MARTINI, SIMONE (c. 1284-1344), Sienese painter, prob ably a pupil of Duccio, from whom he inherited his love of har monious colour, to which he added a grace of line and delicacy of interpretation beyond anything to be found in his master's works. The beings he created move in a world of beauty, of grace and restfulness, and seem to embody the knightly ideals of the later middle ages.
The first known fresco of Simone is in the hall of the Palazzo Pubblico in Siena-the "Madonna Enthroned, with the Infant and a number of angels and saints" (1315). In S. Lorenzo Mag giore, of Naples, he painted a life-sized picture of King Robert crowned by his brother, St. Louis of Toulouse (1317). In 132o he painted for the high altar of the church of S. Caterina in Pisa the Virgin and Child between six saints; above are archangels, apostles and other figures. The compartmented portions of this work are now dispersed, some of them being in the Museum of Pisa, others in the seminary. Towards 1321 he executed for the church of S. Domenico in Orvieto a picture of the bishop of Savona kneeling before the Madonna, attended by saints, now in the museum of the cathedral. In 1328 he produced for the sala del consilio in Siena a striking equestrian portrait of the vic torious general, Guidoriccio Fogliani de' Ricci.
Simone had married in 1324 Giovanna, the daughter of Memmo (Guglielmo) di Filippuccio. Her brother, named Lippo Memmi, was also a painter and was frequently associated with Simone in his work; and this is the only reason why Simone has come down to us with the family name Memmi. They painted together, in 1333, the "Annunciation," which is now in the Uffizi gallery. From 1333 to 1339 Simone worked at Assisi, where he decorated the chapel of St. Martin in the Lower church with scenes illus trating the life of the saint. In the arch between this chapel and the nave he painted figures of eight saints. These frescoes are among his finest works. Four small panels, two at Antwerp, one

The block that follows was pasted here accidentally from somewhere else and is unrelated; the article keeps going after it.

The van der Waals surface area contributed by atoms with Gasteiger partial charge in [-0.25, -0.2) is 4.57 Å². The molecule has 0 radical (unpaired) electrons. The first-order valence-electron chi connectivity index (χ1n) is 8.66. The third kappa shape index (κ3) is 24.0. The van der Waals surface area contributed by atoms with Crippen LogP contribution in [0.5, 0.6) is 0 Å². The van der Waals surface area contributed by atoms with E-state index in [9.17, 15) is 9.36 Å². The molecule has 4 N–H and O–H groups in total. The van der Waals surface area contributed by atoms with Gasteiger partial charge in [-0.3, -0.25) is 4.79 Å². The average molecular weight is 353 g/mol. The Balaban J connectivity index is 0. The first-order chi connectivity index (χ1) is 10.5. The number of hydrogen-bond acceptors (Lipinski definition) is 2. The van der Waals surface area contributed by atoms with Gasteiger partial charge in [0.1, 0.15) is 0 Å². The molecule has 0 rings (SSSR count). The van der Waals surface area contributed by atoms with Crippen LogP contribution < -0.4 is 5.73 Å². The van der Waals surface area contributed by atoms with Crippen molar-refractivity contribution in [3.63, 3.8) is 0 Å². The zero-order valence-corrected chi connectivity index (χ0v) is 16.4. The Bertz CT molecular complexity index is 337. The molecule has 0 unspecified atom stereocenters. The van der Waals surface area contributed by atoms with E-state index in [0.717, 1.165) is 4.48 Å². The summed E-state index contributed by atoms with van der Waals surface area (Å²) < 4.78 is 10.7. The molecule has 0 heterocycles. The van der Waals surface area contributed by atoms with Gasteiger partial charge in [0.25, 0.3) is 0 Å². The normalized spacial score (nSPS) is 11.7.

in Berlin, and one in the Louvre, are ascribed to this period. They represent scenes of the Passion, and the artist here displays a taste for tragic, realistic effects. In 1339 he settled at the papal court in Avignon, where he made the acquaintance of Petrarch, and he painted for the poet a portrait of Laura, which gave occa sion for two of Petrarch's sonnets in which Simone is eulogized. He is also said to have illuminated for the poet a copy of the commentary of Servius upon Virgil, now preserved in the Ambro sian library of Milan. One of his latest productions (1342) is the picture of "Christ Found by his Parents in the Temple," now in the Liverpool gallery. Simone died in Avignon in July 1344. He was the most important painter of the Sienese school in the 14th century, and his influence in Siena was great; while, outside his native city, important groups of adherents were formed at Naples, Pisa, Orvieto and to some extent in France ; and to them was due the propagation of the Sienese style.
BIBLIOGRAPHY.-Petrarca, Le Rime, Sonnets 49 and 50, in certain old editions called Nos. 58 and 59 ; G. Milanesi, Documenti per la storia dell' Arte Senese, 3 vol. (Siena, 1854-56) ; E. Miintz, Les pein tures de Simone Martini a Avignon (1884) ; G. Vasari, Le Vite de' put eccellenti pittori, scuttori e architettori (edit. G. Milanesi, 1885) ; B. Berenson, The Central Italian Painters of the Renaissance (1897; 2nd ed., 1909) ; R. L. Douglas, A History of Siena (1902) ; J. A. Crowe and G. B. Cavalcaselle, A History of Painting in Italy, Umbria, Florence, and Siena (edit. L. Douglas, etc., 1903-14) ; V. R. S. van Marie, Simone Martini et les peintures de son ecole (Strasbourg, 1920), and The DeVelopment of the Italian Schools of Painting (The Hague, 1923).